Much of this, and the answer, is grounded in detailed insider knowledge of the party’s workings of which I have no wot, and I will leave analysis to others, but briefly Vince said that there were already a number of these oversight roles in the party, dealing with a broad range of policy issues and making themselves available to media comment – it wasn’t clear that there was a need for another. The main purpose of a Deputy Leader (I said I wouldn’t analyse, but here I rather thought he was stating how things were, rather than envisioning how they could be) is to be an insurance policy in the event of, er, something dreadful happening very much like the dreadful things that have in fact happened.
In any case, our main problem is, ever and always, the media profile of the leader – never mind setting up a more publicly defined number two alongside him to worry about. Vince’s view was that it would be a pedantic move, in a party whose internal processes are already far more democratic than the others, to make the Deputy subject to internal election. The specific quality required for the job is the ability to keep the machine ticking over and deal with PMQs at (probably) a time of internal crisis – not to formulate policy and long-term vision. The MPs contingent is far better placed to make a judgement about specifically this quality.
Fight and flight
I asked about the Heathrow expansion, partly because Vince’s constituency is under the flight path and he has been heavily involved in campaigning against it, but also because how this particular fight pans out will be an indicator of things to come. The three-month consultation has just opened and looks like being a stitch-up; Gordon Brown has left us in no doubt as to what he would like the answer to be. In the tired old deadlock between big business and environmentalism, the current government will always favour big business, and in future we may see the same battles being lost over nuclear power. How can we break that deadlock?
Vince reconfigured my identification of deadlock. In past conflicts, the argument was always between NIMBYism and the ill-defined national interest. His view is that the current face-off, between national interest and a powerful environmental lobby, is a new and potentially more meaningful clash. I’m not altogether in agreement that said powerful environmental lobby is new, and there are already any number of cases in which it hasn’t prevailed. But I do take his point that this has the potential to be a rather bigger issue than this- or-that industrial waste permit or road-widening scheme. It will be a national talking point and the course of events within parliament will reflect that. A well-organised group of MPs or failing that a bodyblow from the Lords could scupper the planning legislation changes required. He is also more optimistic privately than he has been officially that the outcome of the consultation paper may tell against the government.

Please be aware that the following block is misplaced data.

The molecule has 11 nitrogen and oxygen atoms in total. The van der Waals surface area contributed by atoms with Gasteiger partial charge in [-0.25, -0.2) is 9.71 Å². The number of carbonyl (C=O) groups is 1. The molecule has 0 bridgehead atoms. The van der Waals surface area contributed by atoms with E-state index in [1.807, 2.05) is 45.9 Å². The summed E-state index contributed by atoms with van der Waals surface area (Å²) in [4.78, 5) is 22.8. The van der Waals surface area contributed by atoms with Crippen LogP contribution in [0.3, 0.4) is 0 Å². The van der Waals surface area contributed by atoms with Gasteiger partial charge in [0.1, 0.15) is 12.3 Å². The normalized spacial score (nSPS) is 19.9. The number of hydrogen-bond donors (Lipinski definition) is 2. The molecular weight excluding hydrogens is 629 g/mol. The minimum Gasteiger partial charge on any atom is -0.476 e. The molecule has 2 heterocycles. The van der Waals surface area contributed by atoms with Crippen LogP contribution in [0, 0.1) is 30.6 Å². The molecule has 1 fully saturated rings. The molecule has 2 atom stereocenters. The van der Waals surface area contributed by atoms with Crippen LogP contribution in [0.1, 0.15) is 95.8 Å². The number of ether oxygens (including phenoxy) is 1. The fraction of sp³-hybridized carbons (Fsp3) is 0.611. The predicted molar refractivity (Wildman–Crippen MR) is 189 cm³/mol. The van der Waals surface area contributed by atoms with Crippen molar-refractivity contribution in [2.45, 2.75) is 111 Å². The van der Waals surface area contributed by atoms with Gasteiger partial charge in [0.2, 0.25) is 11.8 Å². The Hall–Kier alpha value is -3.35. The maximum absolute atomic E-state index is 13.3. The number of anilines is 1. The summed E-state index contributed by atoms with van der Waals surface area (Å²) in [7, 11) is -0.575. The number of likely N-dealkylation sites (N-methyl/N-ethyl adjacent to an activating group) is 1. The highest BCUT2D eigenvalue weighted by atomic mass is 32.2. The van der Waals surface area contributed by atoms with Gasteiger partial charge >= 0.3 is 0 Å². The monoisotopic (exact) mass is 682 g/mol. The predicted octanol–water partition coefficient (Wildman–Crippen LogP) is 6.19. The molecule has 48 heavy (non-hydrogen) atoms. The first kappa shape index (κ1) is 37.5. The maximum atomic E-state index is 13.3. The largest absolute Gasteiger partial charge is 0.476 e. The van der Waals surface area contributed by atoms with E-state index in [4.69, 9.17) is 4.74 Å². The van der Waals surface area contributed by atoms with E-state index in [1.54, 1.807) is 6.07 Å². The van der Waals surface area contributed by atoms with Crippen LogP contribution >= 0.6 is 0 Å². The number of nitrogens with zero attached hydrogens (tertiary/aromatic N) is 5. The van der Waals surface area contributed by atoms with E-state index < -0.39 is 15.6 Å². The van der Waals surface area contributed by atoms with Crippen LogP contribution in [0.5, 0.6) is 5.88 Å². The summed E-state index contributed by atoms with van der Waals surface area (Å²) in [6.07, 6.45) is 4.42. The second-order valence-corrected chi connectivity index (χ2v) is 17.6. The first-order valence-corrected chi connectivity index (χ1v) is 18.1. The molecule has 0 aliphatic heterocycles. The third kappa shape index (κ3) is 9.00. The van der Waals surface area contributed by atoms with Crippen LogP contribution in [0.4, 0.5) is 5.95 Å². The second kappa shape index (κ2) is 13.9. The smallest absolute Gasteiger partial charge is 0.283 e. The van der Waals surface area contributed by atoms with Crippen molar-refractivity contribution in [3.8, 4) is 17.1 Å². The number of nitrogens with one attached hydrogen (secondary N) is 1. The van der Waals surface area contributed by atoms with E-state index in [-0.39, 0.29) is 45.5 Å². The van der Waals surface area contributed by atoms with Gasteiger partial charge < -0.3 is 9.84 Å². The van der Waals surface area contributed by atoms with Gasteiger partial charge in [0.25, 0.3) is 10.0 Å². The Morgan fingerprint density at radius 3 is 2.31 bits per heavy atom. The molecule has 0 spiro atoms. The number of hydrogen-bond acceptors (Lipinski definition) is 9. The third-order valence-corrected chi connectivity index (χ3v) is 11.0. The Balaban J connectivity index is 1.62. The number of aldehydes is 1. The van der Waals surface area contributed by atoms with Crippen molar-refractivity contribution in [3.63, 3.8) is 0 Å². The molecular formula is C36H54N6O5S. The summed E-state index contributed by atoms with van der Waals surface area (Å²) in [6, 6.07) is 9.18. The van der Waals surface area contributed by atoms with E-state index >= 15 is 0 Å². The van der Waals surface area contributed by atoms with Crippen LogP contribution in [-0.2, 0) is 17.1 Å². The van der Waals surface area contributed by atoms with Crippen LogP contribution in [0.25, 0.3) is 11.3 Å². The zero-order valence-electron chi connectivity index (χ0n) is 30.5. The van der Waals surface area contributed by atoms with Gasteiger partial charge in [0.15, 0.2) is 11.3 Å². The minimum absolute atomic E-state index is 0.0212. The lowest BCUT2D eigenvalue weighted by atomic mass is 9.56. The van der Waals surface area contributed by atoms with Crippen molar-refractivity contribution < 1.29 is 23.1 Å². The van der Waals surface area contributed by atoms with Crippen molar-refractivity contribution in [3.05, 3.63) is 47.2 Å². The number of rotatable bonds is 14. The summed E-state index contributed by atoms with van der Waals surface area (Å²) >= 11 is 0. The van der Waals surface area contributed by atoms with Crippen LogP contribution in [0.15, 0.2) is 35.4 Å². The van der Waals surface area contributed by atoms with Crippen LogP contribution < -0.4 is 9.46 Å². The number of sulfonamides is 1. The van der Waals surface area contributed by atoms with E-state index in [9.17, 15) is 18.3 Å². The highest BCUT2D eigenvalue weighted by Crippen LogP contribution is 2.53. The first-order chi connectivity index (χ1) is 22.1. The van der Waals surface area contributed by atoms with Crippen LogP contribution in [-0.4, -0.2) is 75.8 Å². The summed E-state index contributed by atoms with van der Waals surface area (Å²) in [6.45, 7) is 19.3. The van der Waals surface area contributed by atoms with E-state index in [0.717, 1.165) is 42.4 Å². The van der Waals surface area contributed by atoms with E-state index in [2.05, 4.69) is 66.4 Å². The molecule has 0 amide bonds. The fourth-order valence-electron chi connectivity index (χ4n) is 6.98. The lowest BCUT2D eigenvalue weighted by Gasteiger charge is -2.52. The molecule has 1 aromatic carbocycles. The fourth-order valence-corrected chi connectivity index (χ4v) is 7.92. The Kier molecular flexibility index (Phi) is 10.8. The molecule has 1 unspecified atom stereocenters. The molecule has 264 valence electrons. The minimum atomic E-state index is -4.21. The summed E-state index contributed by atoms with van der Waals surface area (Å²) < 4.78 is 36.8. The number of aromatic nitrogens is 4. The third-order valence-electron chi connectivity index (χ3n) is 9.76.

This overview reminded me of how atypical my views and the views of pretty much everyone I know really are. Just because I have seen every local by-pass scrap for the last decade in terms of a titanic struggle between the environment and the economy, doesn’t mean the vast majority of the population and its newspapers of choice have also arrived at that view. Vince’s view was essentially that the Heathrow expansion could see that leap being made. I do hope so.
We didn’t have a specific Northern Rock question, but Linda Jack’s question about what the government could be doing better to tackle personal debt reflected on it – are there systemic issues that could be tackled which would have a knock-on effect on easing the country’s personal indebtedness, hem hem? This is another of Vince’s pet issues and he mentioned a couple of reports which I have mentally put into the “More reading required” attic in my head (it’s getting pretty crowded in there; we’ve had to adopt the Dewey decimal system). The government is now starting to perform as regards debt education, albeit nearly a decade too late. I know from my own experience in the Citizens Advice Bureaux that debt charities have had to carry the can during the intervening period; typically rather than deciding to fund these charities properly and broadening the availability of the specialisms they have developed, Labour are now taking it upon themselves to be the saviour of the terminally spendthrift. Imagine my surprise.